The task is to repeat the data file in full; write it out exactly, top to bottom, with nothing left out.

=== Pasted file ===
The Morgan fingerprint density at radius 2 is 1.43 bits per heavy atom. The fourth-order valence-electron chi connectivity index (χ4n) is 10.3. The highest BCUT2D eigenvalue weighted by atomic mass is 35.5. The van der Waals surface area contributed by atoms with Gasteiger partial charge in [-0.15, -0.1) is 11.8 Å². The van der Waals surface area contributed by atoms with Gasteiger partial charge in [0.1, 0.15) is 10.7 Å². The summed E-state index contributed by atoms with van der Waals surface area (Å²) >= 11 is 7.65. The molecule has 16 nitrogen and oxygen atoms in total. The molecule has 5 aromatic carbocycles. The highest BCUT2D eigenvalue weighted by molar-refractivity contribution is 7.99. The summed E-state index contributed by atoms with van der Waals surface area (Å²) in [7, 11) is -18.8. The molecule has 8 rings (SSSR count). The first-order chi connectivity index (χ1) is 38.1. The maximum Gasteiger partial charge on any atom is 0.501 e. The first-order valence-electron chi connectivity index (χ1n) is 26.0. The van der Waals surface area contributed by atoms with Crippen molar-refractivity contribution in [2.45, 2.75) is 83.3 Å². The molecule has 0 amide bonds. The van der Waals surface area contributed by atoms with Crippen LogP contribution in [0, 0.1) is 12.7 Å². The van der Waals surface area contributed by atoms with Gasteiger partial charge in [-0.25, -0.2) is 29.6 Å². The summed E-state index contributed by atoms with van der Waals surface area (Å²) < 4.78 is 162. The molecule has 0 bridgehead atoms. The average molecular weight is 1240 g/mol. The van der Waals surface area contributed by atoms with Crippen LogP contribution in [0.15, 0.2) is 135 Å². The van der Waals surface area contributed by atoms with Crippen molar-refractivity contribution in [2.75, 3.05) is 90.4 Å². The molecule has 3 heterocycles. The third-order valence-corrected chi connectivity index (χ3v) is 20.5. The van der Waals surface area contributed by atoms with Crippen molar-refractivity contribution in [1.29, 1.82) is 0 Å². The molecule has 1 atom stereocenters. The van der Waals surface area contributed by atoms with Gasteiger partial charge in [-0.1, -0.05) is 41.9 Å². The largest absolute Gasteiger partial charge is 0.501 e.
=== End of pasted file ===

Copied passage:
The Morgan fingerprint density at radius 2 is 1.43 bits per heavy atom. The fourth-order valence-electron chi connectivity index (χ4n) is 10.3. The highest BCUT2D eigenvalue weighted by atomic mass is 35.5. The van der Waals surface area contributed by atoms with Gasteiger partial charge in [-0.15, -0.1) is 11.8 Å². The van der Waals surface area contributed by atoms with Gasteiger partial charge in [0.1, 0.15) is 10.7 Å². The summed E-state index contributed by atoms with van der Waals surface area (Å²) >= 11 is 7.65. The molecule has 16 nitrogen and oxygen atoms in total. The molecule has 5 aromatic carbocycles. The highest BCUT2D eigenvalue weighted by molar-refractivity contribution is 7.99. The summed E-state index contributed by atoms with van der Waals surface area (Å²) in [7, 11) is -18.8. The molecule has 8 rings (SSSR count). The first-order chi connectivity index (χ1) is 38.1. The maximum Gasteiger partial charge on any atom is 0.501 e. The first-order valence-electron chi connectivity index (χ1n) is 26.0. The van der Waals surface area contributed by atoms with Crippen molar-refractivity contribution in [2.45, 2.75) is 83.3 Å². The molecule has 0 amide bonds. The van der Waals surface area contributed by atoms with Crippen LogP contribution in [0, 0.1) is 12.7 Å². The van der Waals surface area contributed by atoms with Gasteiger partial charge in [-0.25, -0.2) is 29.6 Å². The summed E-state index contributed by atoms with van der Waals surface area (Å²) < 4.78 is 162. The molecule has 0 bridgehead atoms. The average molecular weight is 1240 g/mol. The van der Waals surface area contributed by atoms with Crippen LogP contribution in [0.15, 0.2) is 135 Å². The van der Waals surface area contributed by atoms with Crippen molar-refractivity contribution in [2.75, 3.05) is 90.4 Å². The molecule has 3 heterocycles. The third-order valence-corrected chi connectivity index (χ3v) is 20.5. The van der Waals surface area contributed by atoms with Crippen molar-refractivity contribution in [1.29, 1.82) is 0 Å². The molecule has 1 atom stereocenters. The van der Waals surface area contributed by atoms with Gasteiger partial charge in [-0.1, -0.05) is 41.9 Å². The largest absolute Gasteiger partial charge is 0.501 e.